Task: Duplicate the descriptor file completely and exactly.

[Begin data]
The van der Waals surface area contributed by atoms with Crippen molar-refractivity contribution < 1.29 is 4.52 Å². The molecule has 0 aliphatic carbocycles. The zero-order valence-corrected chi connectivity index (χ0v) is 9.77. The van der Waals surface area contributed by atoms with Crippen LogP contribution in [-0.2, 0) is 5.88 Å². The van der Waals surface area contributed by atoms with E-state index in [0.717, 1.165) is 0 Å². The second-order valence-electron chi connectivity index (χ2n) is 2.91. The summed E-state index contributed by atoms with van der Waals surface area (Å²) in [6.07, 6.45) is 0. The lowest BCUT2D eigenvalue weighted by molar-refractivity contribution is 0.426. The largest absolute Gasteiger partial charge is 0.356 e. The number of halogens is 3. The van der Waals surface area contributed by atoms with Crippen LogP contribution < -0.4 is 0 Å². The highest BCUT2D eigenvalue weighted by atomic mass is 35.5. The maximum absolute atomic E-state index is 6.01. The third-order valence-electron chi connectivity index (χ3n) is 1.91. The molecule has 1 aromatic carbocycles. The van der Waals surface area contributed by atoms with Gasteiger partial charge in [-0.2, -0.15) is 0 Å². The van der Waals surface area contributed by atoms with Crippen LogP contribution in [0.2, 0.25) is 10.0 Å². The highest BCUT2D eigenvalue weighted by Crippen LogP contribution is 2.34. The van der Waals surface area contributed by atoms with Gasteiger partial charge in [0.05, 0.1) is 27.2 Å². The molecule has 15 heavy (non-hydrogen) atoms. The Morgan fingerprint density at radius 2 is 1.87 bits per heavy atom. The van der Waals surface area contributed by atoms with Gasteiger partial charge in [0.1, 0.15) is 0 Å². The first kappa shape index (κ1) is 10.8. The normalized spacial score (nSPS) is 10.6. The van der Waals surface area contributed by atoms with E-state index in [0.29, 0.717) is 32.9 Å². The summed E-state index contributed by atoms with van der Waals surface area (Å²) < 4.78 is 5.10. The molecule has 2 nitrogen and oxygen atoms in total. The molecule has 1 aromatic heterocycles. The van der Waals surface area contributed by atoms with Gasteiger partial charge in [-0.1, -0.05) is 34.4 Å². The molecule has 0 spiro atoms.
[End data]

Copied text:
The van der Waals surface area contributed by atoms with Crippen molar-refractivity contribution < 1.29 is 4.52 Å². The molecule has 0 aliphatic carbocycles. The zero-order valence-corrected chi connectivity index (χ0v) is 9.77. The van der Waals surface area contributed by atoms with Crippen LogP contribution in [-0.2, 0) is 5.88 Å². The van der Waals surface area contributed by atoms with E-state index in [0.717, 1.165) is 0 Å². The second-order valence-electron chi connectivity index (χ2n) is 2.91. The summed E-state index contributed by atoms with van der Waals surface area (Å²) in [6.07, 6.45) is 0. The lowest BCUT2D eigenvalue weighted by molar-refractivity contribution is 0.426. The largest absolute Gasteiger partial charge is 0.356 e. The number of halogens is 3. The van der Waals surface area contributed by atoms with Crippen LogP contribution < -0.4 is 0 Å². The highest BCUT2D eigenvalue weighted by atomic mass is 35.5. The maximum absolute atomic E-state index is 6.01. The third-order valence-electron chi connectivity index (χ3n) is 1.91. The molecule has 1 aromatic carbocycles. The van der Waals surface area contributed by atoms with Gasteiger partial charge in [-0.2, -0.15) is 0 Å². The van der Waals surface area contributed by atoms with Crippen LogP contribution in [0.2, 0.25) is 10.0 Å². The highest BCUT2D eigenvalue weighted by Crippen LogP contribution is 2.34. The van der Waals surface area contributed by atoms with Gasteiger partial charge in [0.05, 0.1) is 27.2 Å². The molecule has 15 heavy (non-hydrogen) atoms. The Morgan fingerprint density at radius 2 is 1.87 bits per heavy atom. The van der Waals surface area contributed by atoms with Gasteiger partial charge in [0.1, 0.15) is 0 Å². The first kappa shape index (κ1) is 10.8. The normalized spacial score (nSPS) is 10.6. The van der Waals surface area contributed by atoms with E-state index in [0.29, 0.717) is 32.9 Å². The summed E-state index contributed by atoms with van der Waals surface area (Å²) < 4.78 is 5.10. The molecule has 2 nitrogen and oxygen atoms in total. The molecule has 1 aromatic heterocycles. The van der Waals surface area contributed by atoms with Gasteiger partial charge in [-0.1, -0.05) is 34.4 Å². The molecule has 0 spiro atoms.